Infant's Death Spurs New Concerns About Laundry Detergent Pods
(NEW YORK) -- Poison control officials are now issuing new warnings to parents about using brightly-colored laundry detergent pods that look like candy after a 7-month-old Florida boy died from ingesting one at a battered women's shelter in Kissimmee last week. It's believed that the death of the infant, identified as Michael Williams, is the first known fatality from swallowing the pods.
However, the American Association of Poison Control Centers says that as many as 5,700 youngsters have gotten ill from eating them during the first seven months of 2013 alone. Last year, the Centers for Disease Control and Prevention issued a report that "children might be attracted to the pods because their colorful appearance and size are similar to candy."
In the case of the infant's death, Stacie Miller, a Kissimmee police spokeswoman, said that the mother had placed detergent pods given out by the shelter in a basket next to a bed where her son slept. After stepping away, she saw he had eaten one of them and was chewing on another.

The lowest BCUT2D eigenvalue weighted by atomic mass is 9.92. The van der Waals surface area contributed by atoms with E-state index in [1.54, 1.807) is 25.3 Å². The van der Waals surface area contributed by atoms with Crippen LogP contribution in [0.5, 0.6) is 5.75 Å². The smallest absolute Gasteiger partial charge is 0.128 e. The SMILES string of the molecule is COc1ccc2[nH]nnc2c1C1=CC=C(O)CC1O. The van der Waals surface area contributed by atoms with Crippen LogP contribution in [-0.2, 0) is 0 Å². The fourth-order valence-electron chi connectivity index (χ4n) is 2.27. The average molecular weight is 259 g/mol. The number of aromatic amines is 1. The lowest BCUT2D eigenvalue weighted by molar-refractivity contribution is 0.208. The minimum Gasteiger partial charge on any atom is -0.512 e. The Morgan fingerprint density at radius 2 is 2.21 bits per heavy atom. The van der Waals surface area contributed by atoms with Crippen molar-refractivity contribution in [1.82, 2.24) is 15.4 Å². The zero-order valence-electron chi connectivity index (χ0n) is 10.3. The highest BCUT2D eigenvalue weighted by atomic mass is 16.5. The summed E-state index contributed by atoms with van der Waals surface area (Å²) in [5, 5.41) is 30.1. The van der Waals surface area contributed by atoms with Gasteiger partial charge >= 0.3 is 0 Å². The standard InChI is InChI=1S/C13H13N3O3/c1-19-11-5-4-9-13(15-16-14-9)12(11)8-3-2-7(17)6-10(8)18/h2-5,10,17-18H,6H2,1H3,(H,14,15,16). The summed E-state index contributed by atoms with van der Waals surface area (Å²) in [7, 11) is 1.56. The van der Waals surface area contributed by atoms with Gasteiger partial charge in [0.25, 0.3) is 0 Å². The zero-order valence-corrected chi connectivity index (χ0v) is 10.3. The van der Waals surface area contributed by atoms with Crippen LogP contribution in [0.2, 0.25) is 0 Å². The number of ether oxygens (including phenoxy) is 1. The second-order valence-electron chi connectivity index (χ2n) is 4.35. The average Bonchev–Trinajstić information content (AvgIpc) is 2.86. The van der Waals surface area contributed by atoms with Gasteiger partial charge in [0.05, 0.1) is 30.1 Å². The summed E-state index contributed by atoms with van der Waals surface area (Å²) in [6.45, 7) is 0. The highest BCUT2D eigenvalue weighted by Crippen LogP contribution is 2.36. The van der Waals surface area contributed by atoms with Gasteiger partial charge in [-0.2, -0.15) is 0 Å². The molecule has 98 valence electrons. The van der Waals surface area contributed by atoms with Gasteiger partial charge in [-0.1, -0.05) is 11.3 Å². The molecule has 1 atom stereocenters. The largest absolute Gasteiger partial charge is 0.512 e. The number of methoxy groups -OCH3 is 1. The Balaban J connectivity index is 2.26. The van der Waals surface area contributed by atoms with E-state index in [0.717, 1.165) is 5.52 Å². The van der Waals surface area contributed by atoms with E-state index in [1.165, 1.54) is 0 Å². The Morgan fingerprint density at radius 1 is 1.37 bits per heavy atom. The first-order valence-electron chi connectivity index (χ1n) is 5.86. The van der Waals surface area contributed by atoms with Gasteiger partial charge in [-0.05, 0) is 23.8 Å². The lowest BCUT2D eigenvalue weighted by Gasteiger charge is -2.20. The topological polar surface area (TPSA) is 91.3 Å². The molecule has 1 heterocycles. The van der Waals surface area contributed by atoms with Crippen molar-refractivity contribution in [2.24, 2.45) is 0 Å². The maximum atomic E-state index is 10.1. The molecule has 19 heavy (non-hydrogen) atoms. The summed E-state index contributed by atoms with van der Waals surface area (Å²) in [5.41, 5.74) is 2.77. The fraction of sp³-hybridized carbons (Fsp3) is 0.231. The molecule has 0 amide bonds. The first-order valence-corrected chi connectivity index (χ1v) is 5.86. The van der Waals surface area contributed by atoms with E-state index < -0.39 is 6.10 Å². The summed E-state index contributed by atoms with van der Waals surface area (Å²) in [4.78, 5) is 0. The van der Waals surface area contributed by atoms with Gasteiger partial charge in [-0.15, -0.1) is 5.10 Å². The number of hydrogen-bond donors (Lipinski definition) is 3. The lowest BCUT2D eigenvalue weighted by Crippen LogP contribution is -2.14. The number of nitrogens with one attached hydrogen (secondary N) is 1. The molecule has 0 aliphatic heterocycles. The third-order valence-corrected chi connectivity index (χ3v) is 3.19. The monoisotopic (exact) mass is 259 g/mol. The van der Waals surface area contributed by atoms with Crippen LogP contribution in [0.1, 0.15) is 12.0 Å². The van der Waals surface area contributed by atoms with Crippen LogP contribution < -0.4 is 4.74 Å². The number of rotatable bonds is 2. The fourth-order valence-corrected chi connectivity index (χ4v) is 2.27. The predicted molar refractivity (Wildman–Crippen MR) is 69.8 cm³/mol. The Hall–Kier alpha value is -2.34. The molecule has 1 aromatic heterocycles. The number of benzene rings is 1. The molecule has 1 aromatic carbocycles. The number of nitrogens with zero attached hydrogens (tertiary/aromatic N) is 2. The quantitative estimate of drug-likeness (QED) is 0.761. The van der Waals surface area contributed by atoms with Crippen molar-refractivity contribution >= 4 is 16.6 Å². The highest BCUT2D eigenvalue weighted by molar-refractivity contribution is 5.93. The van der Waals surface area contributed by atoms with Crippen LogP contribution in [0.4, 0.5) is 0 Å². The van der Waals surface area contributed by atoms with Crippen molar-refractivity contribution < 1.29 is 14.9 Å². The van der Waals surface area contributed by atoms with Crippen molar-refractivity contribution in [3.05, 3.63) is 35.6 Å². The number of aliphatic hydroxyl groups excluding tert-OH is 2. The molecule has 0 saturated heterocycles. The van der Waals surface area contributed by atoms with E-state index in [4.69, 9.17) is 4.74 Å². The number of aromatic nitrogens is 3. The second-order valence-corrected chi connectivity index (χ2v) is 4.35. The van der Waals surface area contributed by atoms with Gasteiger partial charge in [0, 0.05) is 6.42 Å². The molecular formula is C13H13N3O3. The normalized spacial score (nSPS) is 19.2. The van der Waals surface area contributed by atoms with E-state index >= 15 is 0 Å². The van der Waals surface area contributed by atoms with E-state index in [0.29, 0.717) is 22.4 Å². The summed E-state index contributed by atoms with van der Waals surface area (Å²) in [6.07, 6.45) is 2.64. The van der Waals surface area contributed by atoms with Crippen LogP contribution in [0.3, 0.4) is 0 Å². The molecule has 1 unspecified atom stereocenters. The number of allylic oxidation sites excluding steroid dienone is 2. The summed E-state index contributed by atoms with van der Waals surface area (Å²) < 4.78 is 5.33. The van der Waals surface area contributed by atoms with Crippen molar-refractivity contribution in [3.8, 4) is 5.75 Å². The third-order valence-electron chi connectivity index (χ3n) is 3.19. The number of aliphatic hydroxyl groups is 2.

The boy was rushed to the hospital where he later died.
Consumer Union's Senior Policy Counsel Ami Gadhia says this incident reminds the public of the dangers of these highly-concentrated detergent pods.
Gadhia adds, "We would like to see manufacturers make these products less appealing so they don't look like candy to children and to perhaps even put a bittering agent on them so the child can spit it out instead of swallowing it."
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